Expert Comment: The Vexed Question of the TV Election DebatesWednesday 14 January 2015
As the discussion about this year's election debates continues, Bill Jones (Senior Honorary Research Fellow and former professor of politics at Hope) looks at the past, and possible future, of these events.
The first TV election debates took place between Richard Nixon and JF Kennedy in 1960. JFK's Hollywood good looks and charismatic performance were believed to have 'won' him the debate over the pale and sweaty looking Nixon. In the USA such debates are now part of the established political process, watched by millions. Most US viewers would probably have admitted to less than passionate interest but 66m people watched that 1960 debate and 80m the 1980 ones.
In the UK we have been more cautious, delaying such public exhibitions of our political leaders in the run up to general elections, largely because the government of the day did not want to provide a platform from which the opposition parties could attack them. This changed in 2010 when Gordon Brown calculated his position was so weak that TV debates were worth risking. In the event he did not do badly but failed to shine, this honour being won by Nick Clegg whose performance propelled his party to something approaching 30% in the polls, though this rating soon fell back. Senior Conservatives furiously criticised Cameron and Osborne for allowing Clegg to receive such a huge boost during the campaign and argued it had denied Tories the overall victory they would have otherwise have achieved.
This unhappy experience has clearly burned into Tory psyches at the highest level. Andrew Rawnsley, writing in the Observer, reckons Cameron is determined to sabotage any attempt to repeat the debates in the forthcoming 7th May election. He is supported in this position by his wily Australian strategist, Lynton Crosby, his communications director, Craig Oliver and the influential Tory donor and pollster, Lord Ashcroft. The topic was gnawed over in PMQs 14th January with Miliband accusing Cameron of being frightened of facing voters and being accused in turn that he was scared of debating with leftwing rivals, the Greens. Cameron is clearly dodging and weaving to avoid any commitment to debates this time.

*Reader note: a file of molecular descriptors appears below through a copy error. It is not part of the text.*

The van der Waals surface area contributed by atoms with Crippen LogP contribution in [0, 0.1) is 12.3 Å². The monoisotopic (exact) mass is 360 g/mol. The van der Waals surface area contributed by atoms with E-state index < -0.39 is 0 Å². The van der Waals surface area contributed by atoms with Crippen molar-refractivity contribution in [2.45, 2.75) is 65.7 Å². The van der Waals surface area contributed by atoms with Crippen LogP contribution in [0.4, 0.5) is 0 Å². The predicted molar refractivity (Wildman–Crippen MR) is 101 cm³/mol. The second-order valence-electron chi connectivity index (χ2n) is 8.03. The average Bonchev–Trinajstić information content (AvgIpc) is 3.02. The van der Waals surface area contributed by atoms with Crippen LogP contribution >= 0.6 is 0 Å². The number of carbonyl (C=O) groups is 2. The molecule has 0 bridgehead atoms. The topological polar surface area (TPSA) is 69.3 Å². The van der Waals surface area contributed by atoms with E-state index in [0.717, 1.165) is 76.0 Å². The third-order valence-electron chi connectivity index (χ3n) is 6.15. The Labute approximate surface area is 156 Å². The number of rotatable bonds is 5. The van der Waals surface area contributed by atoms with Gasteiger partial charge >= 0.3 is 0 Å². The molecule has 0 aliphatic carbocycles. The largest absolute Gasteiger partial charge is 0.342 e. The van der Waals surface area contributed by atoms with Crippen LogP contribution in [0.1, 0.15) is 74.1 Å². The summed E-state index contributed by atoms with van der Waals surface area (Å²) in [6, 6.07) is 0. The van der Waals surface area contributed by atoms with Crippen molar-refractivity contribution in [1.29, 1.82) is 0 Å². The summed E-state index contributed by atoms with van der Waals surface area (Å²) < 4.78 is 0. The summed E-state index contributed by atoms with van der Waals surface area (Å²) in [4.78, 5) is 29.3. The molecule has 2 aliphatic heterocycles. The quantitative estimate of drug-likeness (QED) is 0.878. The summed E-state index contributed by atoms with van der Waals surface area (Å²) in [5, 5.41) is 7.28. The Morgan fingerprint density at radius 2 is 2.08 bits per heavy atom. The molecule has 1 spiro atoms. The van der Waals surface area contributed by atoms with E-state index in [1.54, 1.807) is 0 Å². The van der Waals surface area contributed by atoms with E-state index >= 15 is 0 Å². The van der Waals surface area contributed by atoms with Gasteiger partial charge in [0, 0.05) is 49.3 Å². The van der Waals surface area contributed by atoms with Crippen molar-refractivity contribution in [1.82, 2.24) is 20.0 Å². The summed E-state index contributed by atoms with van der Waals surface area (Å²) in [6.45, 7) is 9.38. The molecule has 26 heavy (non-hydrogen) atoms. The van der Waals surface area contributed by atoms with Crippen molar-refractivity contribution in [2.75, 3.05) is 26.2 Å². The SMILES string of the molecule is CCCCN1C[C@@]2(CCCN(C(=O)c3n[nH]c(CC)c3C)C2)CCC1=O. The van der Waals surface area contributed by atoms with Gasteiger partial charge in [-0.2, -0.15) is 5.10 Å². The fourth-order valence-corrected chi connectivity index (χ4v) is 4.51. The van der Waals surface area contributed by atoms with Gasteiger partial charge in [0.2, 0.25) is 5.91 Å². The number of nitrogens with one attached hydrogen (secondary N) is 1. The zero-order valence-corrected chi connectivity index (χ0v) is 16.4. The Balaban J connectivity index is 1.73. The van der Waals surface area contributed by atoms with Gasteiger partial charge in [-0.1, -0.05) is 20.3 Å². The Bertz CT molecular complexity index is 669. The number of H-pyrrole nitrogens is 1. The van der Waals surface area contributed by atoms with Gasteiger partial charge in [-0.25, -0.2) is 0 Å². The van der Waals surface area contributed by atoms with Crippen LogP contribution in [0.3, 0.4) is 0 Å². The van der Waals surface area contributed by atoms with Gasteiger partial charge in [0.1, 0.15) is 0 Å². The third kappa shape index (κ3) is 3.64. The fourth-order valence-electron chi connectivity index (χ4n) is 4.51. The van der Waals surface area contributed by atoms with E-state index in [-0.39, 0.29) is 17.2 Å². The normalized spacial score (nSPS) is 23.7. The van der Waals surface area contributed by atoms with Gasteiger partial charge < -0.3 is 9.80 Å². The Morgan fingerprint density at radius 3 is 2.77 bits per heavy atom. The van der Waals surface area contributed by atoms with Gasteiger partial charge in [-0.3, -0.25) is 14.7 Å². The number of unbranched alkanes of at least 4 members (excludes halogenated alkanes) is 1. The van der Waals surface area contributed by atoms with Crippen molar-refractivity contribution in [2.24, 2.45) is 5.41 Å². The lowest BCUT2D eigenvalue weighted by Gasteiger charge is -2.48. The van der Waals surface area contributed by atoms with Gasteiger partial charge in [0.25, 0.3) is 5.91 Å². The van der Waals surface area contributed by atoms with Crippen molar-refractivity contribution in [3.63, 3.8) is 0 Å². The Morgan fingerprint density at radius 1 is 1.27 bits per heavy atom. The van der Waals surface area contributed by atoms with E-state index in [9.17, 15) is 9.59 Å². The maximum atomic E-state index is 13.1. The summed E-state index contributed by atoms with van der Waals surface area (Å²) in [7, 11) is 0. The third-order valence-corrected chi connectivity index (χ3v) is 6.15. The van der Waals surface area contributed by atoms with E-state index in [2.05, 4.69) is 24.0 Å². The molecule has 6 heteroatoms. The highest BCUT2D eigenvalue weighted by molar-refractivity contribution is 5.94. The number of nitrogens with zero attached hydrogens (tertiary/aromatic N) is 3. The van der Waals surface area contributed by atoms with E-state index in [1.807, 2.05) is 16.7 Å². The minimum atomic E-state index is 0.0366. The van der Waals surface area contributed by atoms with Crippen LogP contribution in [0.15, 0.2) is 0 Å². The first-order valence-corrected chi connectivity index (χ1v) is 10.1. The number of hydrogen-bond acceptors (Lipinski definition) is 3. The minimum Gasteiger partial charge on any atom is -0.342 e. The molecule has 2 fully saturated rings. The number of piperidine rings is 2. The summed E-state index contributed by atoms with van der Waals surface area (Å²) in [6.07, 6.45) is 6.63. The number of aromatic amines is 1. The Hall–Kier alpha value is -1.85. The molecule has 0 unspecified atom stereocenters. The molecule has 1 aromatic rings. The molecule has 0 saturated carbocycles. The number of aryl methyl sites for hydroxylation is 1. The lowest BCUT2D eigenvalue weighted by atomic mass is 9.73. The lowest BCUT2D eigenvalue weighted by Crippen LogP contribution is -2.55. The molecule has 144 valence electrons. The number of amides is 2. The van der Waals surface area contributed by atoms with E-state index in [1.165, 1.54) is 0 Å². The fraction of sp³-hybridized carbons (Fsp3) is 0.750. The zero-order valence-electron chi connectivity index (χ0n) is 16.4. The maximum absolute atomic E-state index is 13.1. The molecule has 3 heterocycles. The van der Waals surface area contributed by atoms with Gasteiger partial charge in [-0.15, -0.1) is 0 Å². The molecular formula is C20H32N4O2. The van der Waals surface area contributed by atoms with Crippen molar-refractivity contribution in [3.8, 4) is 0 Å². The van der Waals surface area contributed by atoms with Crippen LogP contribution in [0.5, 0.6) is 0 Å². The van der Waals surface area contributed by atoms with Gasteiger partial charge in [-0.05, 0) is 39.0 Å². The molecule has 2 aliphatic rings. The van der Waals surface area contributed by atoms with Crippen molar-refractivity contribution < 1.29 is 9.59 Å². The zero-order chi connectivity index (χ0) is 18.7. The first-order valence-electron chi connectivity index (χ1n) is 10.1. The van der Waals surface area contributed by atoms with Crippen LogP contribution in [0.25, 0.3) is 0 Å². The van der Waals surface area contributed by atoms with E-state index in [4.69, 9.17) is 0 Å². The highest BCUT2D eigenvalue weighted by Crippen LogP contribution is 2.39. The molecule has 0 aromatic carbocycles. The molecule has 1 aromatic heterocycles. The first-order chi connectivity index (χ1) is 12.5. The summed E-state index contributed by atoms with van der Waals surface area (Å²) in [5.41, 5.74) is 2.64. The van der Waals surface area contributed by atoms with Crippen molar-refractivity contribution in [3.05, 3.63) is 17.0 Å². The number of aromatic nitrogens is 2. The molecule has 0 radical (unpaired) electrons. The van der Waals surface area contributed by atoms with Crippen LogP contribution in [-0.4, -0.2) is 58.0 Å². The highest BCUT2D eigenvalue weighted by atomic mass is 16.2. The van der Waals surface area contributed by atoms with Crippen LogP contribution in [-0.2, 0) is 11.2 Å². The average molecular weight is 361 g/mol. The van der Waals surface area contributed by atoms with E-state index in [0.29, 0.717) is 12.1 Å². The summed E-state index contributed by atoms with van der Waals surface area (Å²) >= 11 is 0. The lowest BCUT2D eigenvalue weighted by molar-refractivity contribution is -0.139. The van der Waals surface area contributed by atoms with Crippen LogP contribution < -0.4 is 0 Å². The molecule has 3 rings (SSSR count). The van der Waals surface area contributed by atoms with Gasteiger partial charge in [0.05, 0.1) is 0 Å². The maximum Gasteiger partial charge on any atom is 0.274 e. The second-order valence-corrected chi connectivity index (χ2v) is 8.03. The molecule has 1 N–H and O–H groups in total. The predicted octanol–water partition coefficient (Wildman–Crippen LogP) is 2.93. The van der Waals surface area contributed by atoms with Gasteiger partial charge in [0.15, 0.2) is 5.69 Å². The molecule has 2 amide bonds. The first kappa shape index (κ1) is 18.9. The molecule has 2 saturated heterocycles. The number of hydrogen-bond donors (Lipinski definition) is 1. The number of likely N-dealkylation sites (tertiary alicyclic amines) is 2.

He is being accused of cowardice by Ed; being 'frit' by Lord Tebbit and 'chicken' by Nigel Farage. But at the moment he seems happy to take the hit, shrug off such accusations and scupper any agreements. His insistence that he cannot accept any deal which does not include the Greens as well as UKIP, is so obvious a pretext, nobody believes him. The BBC, ITV, Sky and Channel Four are currently wary of offering the other parties a debate which relegates Cameron to an empty chair but fans of the debates hope one of them will do so and break the deadlock. In 2010 Cameron pronounced the debates were 'here to stay' but, having been so badly damaged at that election, Rawnsley is probably right in reckoning the chances of Cameron approving another set of debates this time around are 'between zilch and nada'. Labour must hope that Cameron's rejection of democracy will lose him so many votes he will in any case be denied the victory he so craves.
Bill Jones (Senior Honorary Research Fellow and former professor of politics at Hope).